Many protective horse masks originated in visions of the Powers which reside above the earth, or within it. Wrapped in thunder, stitched with lightning, braced by prayerful songs ans plangent with the sound of bells, these masks translated an ordinary horse into a being of extraordinary abilities, which might carry a man into that place between cloud shadow and sunshine where neither arrows nor bullets could ever find him. Like all masks, these are touched with mystery, and not a little of the divine. Their beauty can be startling, and always is austere.
(Mike Cowdrey- American Indian horse masks)
The plains Indians created elaborate horse masks for their horses to wear as they went to war. Whether they were fighting neighboring tribes, or trying to push back the white men, the horse masks gave their mounts a very fierce appearance. All the decorations were symbolic of extra power they wanted the horses to possess. A common and favorite theme was associated with the thunderstorms that are famous for rolling across the plains. Lightning bolts, wind and hail are all decorations found on Plains Indian horse masks. Lightning was seen as a powerful force every horse would need. Mirrors, brass spots or buttons, and even raven feathers, all gave the appearance of lightning by reflecting the sun. Zig Zag patterns were beaded or painted below the horses eyes to depict the bolts of lightning and give the horse a fierce look. White beads or brass buttons were sewn around the eye holes of the mask to give the appearance of lightning shooting from the eyes. This motif is repeated over and over in various forms on horse masks from the Plains Indians.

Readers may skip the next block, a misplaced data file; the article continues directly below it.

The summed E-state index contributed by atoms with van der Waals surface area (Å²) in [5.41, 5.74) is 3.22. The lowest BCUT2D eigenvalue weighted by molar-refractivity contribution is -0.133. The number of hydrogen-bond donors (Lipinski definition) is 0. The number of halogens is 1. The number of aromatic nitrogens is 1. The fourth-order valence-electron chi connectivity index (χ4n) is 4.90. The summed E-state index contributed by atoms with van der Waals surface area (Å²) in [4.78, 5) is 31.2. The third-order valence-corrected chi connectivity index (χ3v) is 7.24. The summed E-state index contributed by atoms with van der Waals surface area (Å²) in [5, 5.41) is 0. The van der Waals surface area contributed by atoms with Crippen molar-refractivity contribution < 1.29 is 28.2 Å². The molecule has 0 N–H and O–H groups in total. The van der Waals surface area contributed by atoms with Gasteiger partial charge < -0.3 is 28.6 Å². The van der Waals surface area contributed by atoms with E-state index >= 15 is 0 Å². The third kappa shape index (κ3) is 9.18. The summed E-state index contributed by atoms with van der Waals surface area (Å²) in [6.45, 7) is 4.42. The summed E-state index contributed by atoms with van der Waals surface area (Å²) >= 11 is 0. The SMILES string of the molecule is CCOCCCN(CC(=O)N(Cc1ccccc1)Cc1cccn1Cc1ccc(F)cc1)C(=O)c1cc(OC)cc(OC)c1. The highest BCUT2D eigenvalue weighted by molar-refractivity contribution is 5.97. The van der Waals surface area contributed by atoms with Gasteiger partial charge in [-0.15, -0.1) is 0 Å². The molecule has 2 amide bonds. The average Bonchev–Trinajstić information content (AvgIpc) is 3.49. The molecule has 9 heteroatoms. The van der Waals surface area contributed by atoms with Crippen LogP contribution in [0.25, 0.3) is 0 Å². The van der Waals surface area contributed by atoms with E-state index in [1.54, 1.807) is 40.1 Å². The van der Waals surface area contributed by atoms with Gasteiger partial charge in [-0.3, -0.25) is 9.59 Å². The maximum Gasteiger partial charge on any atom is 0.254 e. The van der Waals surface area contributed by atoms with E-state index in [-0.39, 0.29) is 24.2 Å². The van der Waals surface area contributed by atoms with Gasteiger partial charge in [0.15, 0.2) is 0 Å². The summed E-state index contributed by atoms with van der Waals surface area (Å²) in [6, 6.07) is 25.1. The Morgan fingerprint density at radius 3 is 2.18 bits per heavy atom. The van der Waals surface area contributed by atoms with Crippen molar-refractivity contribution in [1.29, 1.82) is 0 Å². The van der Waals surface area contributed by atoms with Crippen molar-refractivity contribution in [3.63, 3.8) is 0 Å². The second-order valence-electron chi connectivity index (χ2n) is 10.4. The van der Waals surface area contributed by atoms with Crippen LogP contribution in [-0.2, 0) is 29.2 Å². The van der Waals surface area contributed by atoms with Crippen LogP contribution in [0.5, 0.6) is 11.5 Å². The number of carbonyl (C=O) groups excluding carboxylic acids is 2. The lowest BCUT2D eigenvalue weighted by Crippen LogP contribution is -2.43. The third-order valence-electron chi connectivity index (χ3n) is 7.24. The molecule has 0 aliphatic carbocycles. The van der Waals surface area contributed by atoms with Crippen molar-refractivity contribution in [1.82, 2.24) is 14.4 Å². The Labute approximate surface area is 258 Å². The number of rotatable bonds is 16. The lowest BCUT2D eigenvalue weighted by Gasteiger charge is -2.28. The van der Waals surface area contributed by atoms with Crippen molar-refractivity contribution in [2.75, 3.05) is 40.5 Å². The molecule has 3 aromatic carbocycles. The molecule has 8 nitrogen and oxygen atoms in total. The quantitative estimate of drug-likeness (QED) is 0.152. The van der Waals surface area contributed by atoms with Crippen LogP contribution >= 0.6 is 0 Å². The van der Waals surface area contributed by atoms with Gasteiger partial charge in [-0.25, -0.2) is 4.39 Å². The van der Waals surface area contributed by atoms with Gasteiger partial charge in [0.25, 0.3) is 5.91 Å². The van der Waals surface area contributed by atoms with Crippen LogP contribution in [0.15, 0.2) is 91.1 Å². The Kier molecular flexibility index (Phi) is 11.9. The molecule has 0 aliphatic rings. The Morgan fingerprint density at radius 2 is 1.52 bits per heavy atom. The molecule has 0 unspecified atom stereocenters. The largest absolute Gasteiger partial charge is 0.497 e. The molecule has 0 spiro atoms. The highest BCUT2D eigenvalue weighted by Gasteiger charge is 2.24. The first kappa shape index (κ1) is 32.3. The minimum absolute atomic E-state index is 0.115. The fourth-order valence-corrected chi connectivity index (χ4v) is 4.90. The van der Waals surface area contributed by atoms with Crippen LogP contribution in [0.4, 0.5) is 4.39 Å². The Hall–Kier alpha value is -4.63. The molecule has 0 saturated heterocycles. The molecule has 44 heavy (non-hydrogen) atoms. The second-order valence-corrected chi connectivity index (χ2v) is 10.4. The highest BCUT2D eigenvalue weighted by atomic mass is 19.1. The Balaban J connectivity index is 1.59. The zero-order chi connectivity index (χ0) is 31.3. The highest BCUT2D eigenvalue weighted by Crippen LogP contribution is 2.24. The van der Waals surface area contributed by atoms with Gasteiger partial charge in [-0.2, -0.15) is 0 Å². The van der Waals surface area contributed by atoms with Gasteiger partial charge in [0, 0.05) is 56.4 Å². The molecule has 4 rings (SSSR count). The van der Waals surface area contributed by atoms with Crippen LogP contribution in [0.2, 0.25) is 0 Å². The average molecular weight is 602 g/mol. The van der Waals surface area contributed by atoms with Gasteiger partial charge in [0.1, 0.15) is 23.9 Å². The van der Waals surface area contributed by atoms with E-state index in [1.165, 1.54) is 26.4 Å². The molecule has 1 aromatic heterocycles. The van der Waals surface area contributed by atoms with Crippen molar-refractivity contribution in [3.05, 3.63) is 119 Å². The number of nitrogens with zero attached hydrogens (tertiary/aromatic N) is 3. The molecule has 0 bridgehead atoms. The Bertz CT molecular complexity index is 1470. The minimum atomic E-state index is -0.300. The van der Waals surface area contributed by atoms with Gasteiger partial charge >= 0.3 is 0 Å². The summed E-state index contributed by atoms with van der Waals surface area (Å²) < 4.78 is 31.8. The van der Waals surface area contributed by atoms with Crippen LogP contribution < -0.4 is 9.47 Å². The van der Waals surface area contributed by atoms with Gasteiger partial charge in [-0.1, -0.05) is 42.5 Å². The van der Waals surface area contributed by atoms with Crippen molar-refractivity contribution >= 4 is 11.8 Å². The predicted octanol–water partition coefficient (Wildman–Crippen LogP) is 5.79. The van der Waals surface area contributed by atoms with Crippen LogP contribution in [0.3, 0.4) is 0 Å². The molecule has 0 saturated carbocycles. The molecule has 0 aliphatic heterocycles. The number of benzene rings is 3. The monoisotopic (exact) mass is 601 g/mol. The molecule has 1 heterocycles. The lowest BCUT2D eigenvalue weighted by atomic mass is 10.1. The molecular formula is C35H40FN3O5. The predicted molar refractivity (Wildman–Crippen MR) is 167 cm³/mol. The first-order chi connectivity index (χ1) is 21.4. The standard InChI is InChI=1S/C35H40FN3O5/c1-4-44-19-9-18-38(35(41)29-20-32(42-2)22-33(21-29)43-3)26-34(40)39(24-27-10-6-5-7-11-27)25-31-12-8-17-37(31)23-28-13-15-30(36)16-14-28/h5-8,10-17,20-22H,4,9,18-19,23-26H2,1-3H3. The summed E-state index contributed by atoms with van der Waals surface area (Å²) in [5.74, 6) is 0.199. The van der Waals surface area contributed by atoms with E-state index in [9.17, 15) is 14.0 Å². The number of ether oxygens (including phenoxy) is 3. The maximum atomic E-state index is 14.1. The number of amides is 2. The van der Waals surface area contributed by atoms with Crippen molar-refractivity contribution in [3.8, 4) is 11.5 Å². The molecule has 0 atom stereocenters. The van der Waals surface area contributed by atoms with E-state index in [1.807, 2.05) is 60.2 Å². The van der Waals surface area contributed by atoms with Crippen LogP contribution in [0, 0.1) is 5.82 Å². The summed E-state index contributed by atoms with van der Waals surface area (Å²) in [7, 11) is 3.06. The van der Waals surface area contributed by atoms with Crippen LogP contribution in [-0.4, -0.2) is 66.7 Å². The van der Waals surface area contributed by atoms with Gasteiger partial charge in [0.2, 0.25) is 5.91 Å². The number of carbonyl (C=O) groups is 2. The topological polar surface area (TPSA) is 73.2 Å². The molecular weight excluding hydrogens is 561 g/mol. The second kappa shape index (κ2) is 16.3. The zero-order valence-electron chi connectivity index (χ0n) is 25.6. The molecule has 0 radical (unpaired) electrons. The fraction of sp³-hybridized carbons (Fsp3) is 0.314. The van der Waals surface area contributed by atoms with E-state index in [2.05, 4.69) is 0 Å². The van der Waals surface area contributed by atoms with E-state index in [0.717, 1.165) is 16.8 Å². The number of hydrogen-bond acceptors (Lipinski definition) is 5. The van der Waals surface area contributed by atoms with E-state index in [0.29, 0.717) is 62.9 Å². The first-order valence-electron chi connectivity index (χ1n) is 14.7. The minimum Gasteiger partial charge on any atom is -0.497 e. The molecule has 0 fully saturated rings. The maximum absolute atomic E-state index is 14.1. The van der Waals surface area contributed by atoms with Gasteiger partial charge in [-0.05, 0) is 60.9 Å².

Brass buttons or painted dots would depict hail. Hail is such a destructive force, that harnessing that power would certainly aid a warrior in battle.
Numerous feathers were frequently attached to horse masks. Imagine a horse running with the feathers waving and rattling in the wind, it would certainly be distracting. One second of distraction, would give the warrior time to shoot at his enemy first.
If a war horse had helped in the killing of an enemy, he was distinguished by having the victims scalp hung from his lower jaw, as if he had consumed the enemy’s virility. This was an extremely common practice and hundreds of Plains Indian drawings show scalps hanging from the bridle or bit of the war horse.
The stories behind each horse mask are as individual as the people who made them. Each mask is beautiful and full of history and lore. The newest sculpture, “Weathering the storm”, is the first piece in what will be a series of Native American horse masks. We hope to convey the beauty and Power behind these great works of art. Our goal is to honor the people who created them, and the warrior horses who wore them.
“Weathering the storm” is a sculpture of a Native American horse ready for battle. This horse mask is modeled after an actual Blackfoot mask that is covered with circular brass buttons. The round metallic buttons represented hail stones. The beading around the eye holes, was done with white beads, to give the horse the appearance of lightning shooting from it’s eyes. The scalp lock hanging from the horses mouth, depicts an enemy the horse trampled and bit or “ate”. Many coveted war horses were given a split ear as another symbol of their bravery.